Reading as a habit By Patricia Subido and Jannica Marie Lipang Ateneo de Davao University THE youth today has

access to almost anything electronic such that old habits like playing street games or even reading have almost gone extinct. Even when reading efficiency tests and exercises are required in various schools, many Filipino students across the country still fail in reading exercises. Mrs. Luzviminda Ladublan, a faculty of Roman C. Acharon Elementary School at Calumpang, General Santos City, said there are three categories of readers in grade school. "Some students can read but lack comprehension, these students are in the instructional level. The other one is the frustration level, where the students are slow readers and have no comprehension at all, and then the independent reader who can read on average speed to fast and has good comprehension," she said. This was also reflected in Department of Education's Philippine Informal Reading Inventory (Phil-IRI) where the level of comprehension of students are measured and monitored. The frustration, instructional, independent levels are being monitored yearly through a conduct of pretest and posttest in both English and Filipino. A nonreader category is also monitored to determine if there are students who cannot read at all. Mrs. Labudian says lack of books and the standard of living of parents have an impact on the child's reading ability. To address this problem, President Gloria Macapagal-Arroyo directed the Department of Education in 2007 ordered Education Secretary Jesli A. Lapus to focus on schools that registered low mean percentages in reading and comprehension. In their school, Mrs. Ladublan said they have established methods to improve reading among their students through remedial classes, tutorial, provision of reading materials, even provide them with songs, poems, verses, and similar works, and introducing them to new vocabularies and explaining the meanings and how to use words in a sentence. Through these methods, she said, their Grade Six students who took the National Educational, Testing and Research Center exams improved their English scores by 6.73 percent, in the same year the programs were implemented. By December 2009, Region 11 reported an 11.69 percent increase in NAT English category in elementary and 8.47 percent increase in secondary scores from school year 2006 to 2009. Although the numbers seem high, the progress that has been made is still not sufficient. The technology that provides these modern students comfort and easy access to almost anything, especially information about school projects and assignments, makes the students lose one of the basic habits -- reading. As technology progresses, more and more children lack the patience to search for a book in a library or even read their textbooks. The point, click, copy and paste features of a computer is more favored than the manual browsing through books and hand writing the information needed. Department of Psychology at Pacific Lutheran University estimates that improving the reading efficiency of students would contribute by .05 percent to improving the student's grades or over-all GPA.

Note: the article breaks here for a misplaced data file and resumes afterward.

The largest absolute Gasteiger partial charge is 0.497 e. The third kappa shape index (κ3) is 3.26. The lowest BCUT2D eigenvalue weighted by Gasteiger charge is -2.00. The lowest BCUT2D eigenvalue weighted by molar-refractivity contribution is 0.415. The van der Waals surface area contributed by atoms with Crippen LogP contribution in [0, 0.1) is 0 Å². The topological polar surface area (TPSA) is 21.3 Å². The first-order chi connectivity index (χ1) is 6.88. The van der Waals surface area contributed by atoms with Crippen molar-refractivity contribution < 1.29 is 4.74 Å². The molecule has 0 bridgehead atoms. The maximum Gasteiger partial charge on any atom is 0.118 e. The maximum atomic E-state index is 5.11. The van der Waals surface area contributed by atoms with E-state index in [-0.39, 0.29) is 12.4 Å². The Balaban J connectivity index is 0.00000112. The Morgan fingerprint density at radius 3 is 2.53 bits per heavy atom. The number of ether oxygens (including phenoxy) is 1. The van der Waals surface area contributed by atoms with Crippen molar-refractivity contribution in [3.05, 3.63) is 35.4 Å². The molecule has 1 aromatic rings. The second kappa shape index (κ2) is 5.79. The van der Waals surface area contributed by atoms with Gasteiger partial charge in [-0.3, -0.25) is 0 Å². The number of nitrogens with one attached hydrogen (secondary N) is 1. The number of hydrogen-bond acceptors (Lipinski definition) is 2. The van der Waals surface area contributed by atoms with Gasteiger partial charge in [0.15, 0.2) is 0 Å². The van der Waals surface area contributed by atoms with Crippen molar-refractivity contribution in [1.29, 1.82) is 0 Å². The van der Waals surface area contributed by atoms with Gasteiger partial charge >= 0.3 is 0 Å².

This resulted from an exploratory research in an attempt to determine whether or not there is a significant increase in reading efficiency is accompanied by a significant increase in over-all GPA. In August 2009, a global direct-selling company invested on an educational campaign named "One-by-One Campaign for Children" which intends to perk and maintain students' interest in reading. Although actions are made to address this recurring problem, the technology the generation has to offer is a continuous enemy in the attempt to retain students' interest in books. Because after all who would prefer carrying heavy books and leafing through its pages over simply typing key words and pasting it in one click. Modern technology helps a lot in today's educational system but it also has an alarming effect on the reading habits and efficiency of the youth today. Not only does it make students lazy and unimaginative, it also hinders them from enhancing one of the basic skills that they have to learn. Reading is a very important part of the learning process and if the diminishing efficiency for this skill continues, the country can yet hit another illiteracy dilemma.

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